When all the forces doing work are conservative, the work is given by (1), and the principle of work and energy derived in the last lecture, T1 + W12 = T2 , reduces to, T1 + V1 = T2 + V2 3 or more generally, since the points r 1 and r 2 are arbitrary, E = T + V = constant . (2) Whenever applicable, this equation states that the total energy stays constant, and that during the motion only exchanges between kinetic and potential energy occur. In the general case, however, we will have a combination of conservative, F C , and nonconservative, F N C , forces. In this case, the work done by the conservative forces will be calculated using the corresponding dependent and will need to be calculated using the work integral. Thus, in the general case, we will have, r2 T1 + V1 + F N C dr = T2 + V2 .
r1 C potential function, i.e., W12 = V1  V2 , and the work done by the nonconservative forces will be path The work done by nonconservative forces which oppose the motion is negative. Therefore the sum of T2 + V2 will be less than T1 + V1 . Examples of Conservative Forces
Gravity near the earth's surface
surface z = 0, and then On a "flat earth", the specific gravity g points down (along the z axis), so F = mgk. Call V = 0 on the V (z) =  z (mg) dz, V (z) = mgz . 0 For the motion of a projectile, the total energy is then E= 1 mv 2 + mgz = constant . 2 1 mv 2 + mgz = constant. 2 z Since vx and vy remain constant, we also have Gravity
In a central gravity field F = G and so, taking V (r ) = 0, Mm Mm er = (G ), r2 r Mm = m. r r V = G where G is the universal gravitational constant and = M G is the strength of the gravitational field from a central body of mass M . 4 Spring Force
For small displacement, the force supported by a spring is F = kx. The elastic potential energy of the spring is the work done on it to deform it an amount x. Thus, we have x 1 V = kx dx = kx2 . 2 0 If the deformation, either tensile or compressive, increases from x1 to x2 during the motion, then the change in potential energy of the spring is the difference between its final and initial values, or, V = 1 k(x2  x2 ) . 2 1 2 Gravity Potential for a Rigid Body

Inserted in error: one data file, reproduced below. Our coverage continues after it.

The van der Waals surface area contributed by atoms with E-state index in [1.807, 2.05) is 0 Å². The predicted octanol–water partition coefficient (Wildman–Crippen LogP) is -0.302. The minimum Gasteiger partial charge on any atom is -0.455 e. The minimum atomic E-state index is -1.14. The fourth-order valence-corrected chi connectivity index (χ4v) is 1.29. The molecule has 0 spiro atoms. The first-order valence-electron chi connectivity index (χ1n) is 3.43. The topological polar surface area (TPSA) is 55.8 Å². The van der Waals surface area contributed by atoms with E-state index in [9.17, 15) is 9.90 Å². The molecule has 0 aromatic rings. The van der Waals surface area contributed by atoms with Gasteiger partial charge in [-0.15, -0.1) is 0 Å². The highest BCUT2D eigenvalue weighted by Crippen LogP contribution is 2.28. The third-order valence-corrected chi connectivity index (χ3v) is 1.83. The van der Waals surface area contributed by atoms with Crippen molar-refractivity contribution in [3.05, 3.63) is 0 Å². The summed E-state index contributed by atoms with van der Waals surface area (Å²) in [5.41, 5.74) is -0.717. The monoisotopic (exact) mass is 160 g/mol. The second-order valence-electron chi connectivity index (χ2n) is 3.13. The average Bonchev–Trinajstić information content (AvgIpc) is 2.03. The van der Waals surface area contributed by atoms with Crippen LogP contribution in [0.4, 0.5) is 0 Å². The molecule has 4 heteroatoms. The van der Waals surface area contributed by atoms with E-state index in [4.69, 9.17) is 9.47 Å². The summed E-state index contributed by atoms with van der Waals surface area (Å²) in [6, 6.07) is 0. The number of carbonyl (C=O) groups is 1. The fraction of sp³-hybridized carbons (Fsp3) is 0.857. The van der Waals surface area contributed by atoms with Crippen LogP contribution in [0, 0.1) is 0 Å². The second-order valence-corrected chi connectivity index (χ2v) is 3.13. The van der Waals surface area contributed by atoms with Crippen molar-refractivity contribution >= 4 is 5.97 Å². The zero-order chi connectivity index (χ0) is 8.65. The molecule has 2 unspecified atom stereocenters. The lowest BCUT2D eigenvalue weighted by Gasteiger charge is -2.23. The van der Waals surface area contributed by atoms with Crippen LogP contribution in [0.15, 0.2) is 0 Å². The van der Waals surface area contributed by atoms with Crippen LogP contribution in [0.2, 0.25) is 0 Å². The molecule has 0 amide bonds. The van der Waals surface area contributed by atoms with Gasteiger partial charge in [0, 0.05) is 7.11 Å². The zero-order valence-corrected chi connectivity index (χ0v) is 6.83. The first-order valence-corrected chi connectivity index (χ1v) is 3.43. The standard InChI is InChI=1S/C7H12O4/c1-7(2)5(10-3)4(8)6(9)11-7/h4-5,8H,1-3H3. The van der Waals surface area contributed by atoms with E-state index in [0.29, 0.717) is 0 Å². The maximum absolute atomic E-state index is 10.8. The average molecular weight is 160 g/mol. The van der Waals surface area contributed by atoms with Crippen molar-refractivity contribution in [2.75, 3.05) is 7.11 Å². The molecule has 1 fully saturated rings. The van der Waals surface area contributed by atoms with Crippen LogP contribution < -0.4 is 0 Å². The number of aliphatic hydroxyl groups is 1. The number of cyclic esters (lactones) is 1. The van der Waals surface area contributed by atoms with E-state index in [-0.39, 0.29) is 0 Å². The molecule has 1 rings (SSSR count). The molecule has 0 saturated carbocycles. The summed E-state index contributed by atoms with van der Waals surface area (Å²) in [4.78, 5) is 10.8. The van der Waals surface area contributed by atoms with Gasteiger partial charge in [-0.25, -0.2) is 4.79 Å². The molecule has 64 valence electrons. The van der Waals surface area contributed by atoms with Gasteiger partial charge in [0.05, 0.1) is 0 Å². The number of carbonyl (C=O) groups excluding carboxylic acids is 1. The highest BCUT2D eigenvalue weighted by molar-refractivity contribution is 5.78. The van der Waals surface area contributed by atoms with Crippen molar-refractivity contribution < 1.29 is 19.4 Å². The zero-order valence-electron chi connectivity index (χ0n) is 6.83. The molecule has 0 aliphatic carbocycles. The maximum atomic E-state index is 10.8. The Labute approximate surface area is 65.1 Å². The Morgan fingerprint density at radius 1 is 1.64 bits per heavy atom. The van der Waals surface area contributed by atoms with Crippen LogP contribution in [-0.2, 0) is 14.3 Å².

In this case, the potential Vi associated with particle i is simply Vi = mi gzi , where zi is the height of particle the whole body will be
n i=1 i above some reference height. The force acting on particle i will then be F i = Vi . The work done on
r2 i n i=1 n i=1 r1 i F i dr i = ((Vi )1  (Vi )2 ) = mi g((zi )1  (zi )2 = V1  V2 , where the gravity potential for the rigid body is simply, V =
n i=1 mi gzi = mgzG , where zG is the z coordinate of the center of mass. It's obvious but worth noting that because the gravitational potential is taken about the center of mass, the inertia plays no role in determining the gravitational potential. Example Cylinder on a Ramp We consider a homogeneous cylinder released from rest at the top of a ramp of angle , and use conservation of energy to derive an expression for the velocity of the cylinder. Conservation of energy implies that T +V = Tinitial +Vinitial . Initially, the kinetic energy is zero, Tinitial = 0. Thus, for a later time, the kinetic energy is given by T = Vinitial  V = mgs sin , 5 where s is the distance traveled down the ramp. The kinetic energy is simply T = velocity. Thus, IC 2 = 2mgs sin , or, v2 = 2gs sin , 1 + (IG /mR2 ) 1 2 2 IC , where IC = IG + mR2 is the moment of inertia about the instantaneous center of rotation C, and is the angular since = v/R. For the general case of a cylinder with the center of mass at the center of the circle but an